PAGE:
I’m never happy when a book takes more than a couple of chapters to grab my attention. Still, I’m willing to give almost anything a fair shot if it will eventually get moving. My preferences are for authors who can grab my interest in the first chapter, prefereably by the end of the first paragraph. I know, it’s a tall order, but it’s possible and with the prolifieration of libraries and book stores, it’s not hard to find quality fiction these days. Sadly, I don’t think my current reading endeavor qualifies. To explain, let me contrast the two novels I’m currently reading through.
The first is the offending piece of literature that I’m finding slow, awkwardly written, and on the very fringes of believable, even for a murder mystery. It’s a murder mystery by english author P.D. James by the name of Original Sin. I bought this book over a year ago and am just now half way through the volume. Before you laugh or criticize, that has nothing to do with my rate of reading. I’ve tried a half dozen times over the last year to get into it and never got myself past the fifth chapter. It is, simply put, boring.
Why then am I reading it? Good question. I guess there are two reasons. First, I feel an odd and unexplainable loyalty to any book that I begin. If I’ve started it, I feel obligated to finish it. Second, I was in need of something to read while administering SATs this week and it was the only unread novel on my shelf. It’s hard enough to stay awake and alert with something to read. Try sitting watching kids take tests without a diversion.
What makes this worth writing about is that as of last night I saw a fascinating contrast. Last night I handed my wife a copy of “The Green and The Gray” by Timothy Zahn and she started reading it aloud. Now, this is one of my all-time favorite novels. It’s easily my favorite Science Fiction/Fantasy novel. It’s really good. Which makes the comparison to what I’m reading today all the more ghastly. Here’s what I saw last night.
Zahn is no Edgar Allen Poe. He’s certainly not as popular or prolific as say, Stephen King or James Patterson. But I’ll tell you what, Zahn can tell a story and leaving you begging for more at the end of every chapter. By the end of the first page I was grinning with anticipation and Katherine was eager to see what was happening and what would happen next. She was even already emotionally attached to the main character. This is what I love in a novel.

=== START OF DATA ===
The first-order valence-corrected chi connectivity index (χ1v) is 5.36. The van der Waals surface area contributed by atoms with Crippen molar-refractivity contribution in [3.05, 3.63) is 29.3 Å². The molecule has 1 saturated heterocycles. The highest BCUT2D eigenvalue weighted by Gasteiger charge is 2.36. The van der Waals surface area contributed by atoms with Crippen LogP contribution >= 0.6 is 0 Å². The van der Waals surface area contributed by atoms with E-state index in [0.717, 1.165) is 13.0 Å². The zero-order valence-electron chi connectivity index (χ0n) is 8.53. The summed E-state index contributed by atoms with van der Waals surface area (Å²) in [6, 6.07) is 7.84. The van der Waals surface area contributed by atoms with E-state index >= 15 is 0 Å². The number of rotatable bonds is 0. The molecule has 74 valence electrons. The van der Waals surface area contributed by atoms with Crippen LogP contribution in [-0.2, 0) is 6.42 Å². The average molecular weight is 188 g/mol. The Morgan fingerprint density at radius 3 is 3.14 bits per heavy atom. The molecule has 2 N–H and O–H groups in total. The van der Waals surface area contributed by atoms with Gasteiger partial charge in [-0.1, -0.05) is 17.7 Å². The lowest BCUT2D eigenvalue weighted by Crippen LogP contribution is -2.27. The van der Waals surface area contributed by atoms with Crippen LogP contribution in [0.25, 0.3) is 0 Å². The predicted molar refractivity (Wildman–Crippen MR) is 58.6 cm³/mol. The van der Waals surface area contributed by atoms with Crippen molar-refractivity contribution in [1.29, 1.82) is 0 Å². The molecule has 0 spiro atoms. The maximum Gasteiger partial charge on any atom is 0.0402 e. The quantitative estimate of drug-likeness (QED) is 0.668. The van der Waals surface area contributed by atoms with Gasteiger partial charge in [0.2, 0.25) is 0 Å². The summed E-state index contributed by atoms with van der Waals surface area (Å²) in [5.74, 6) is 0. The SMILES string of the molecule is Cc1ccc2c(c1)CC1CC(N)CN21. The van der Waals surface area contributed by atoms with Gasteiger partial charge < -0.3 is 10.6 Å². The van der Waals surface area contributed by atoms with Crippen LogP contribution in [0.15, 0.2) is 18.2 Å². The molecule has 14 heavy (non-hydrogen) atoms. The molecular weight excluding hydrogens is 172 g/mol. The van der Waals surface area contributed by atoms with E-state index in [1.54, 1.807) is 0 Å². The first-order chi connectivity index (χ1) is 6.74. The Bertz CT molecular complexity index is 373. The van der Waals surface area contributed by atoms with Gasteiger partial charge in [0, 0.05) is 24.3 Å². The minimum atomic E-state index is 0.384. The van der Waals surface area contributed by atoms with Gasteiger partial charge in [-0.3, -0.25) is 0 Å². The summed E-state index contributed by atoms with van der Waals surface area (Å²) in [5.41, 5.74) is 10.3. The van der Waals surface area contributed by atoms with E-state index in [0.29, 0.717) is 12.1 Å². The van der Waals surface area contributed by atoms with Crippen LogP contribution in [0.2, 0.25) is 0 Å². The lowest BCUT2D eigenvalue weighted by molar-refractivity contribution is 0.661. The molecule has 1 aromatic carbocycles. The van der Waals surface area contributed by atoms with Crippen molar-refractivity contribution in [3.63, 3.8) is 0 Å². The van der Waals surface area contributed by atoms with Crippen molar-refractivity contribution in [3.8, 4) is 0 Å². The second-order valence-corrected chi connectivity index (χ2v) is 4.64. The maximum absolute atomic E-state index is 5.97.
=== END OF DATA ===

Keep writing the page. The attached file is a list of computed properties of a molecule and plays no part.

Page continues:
Oddly, it’s not incredibly attractive to my wife. To be honest, she thought the opening chapters were too intense and is leery of the rest of the book. She remains unimpressed with the brilliance that I see in Zahn’s writing.
Let me back up just over a year. The reason I purchased “Original Sin” was because I wanted to expand my library in ways that were, for me, unconventional. I had never purchased a murder mystery before but knew that I enjoyed the style. Not only that, but I wanted to extend past the obvious Agatha Christy or James Patterson and read an author that I had no previous knowledge of. I know, that’s a recipe for disaster, but I had a plan. I looked for an author with a large section of books that had been in print for a significant period of time. I assumed that their success would dictate that their style and technique was at least good, if not great, and the stories would be engaging.
I failed to recall one slight detail.
The section of novels by P.D. James that I found was extensive. Her name was mildly known to me. She is, from a publishers point of view, a great success. Timothy Zahn, a personal favorite and inspiration, is none of these things in the modern bookstore. His shelf space consists of maybe two feet if the store’s collection is extensive, and that includes multiple copies of his more current endeavors. I don’t think I’ve ever seen more than one printing of most of his novels. He is successful, but not in the same way.
Here’s what I wasn’t factoring in and what I failed to think of before expecting my wife to be as excited about a book as I am.
It’s simple, really. The idea that what we appreciate and enjoy is individual, personal, and varies greatly from person to person. We all know this is true. Some would say the story I just told proves that I have poor taste. Some of us try to make ourselves feel better about it by proclaiming that our tastes are truer, purer, more universally correct. Those who disagree with us are simply uneducated, ignorant, or careless in what they choose to like. I really don’t see either of these as valid though.
I believe firmly that there is a standard for good writing that causes bad writing to exist. I believe that there are poorly written manuscripts, even in print. I have to remind myself though, that other than being inferior, most of the things I dislike in literature come down to a matter of taste.
I want to be thrilled and excited when I read a novel. This is why the works of Poe, Lovecraft, Zahn, and Stackpole entertain me so much. Not everyone is looking for this thrill-seekers high in their reading though. In their minds the high adventure style I enjoy fails to connect with the reader on deep emotional levels that allow true connection to the characters and stories portrayed, so they see the work as poor fiction. Yes, we’re dealing with a matter of taste.
Honestly, I could probably write this same post about music, film, or any other art for you choose to mention. We all know it’s true, but we fail to remind ourselves to bear it in mind when we interact with those who disagree with us.
So there you have it. It’s not brilliant, but it’s what’s on my mind.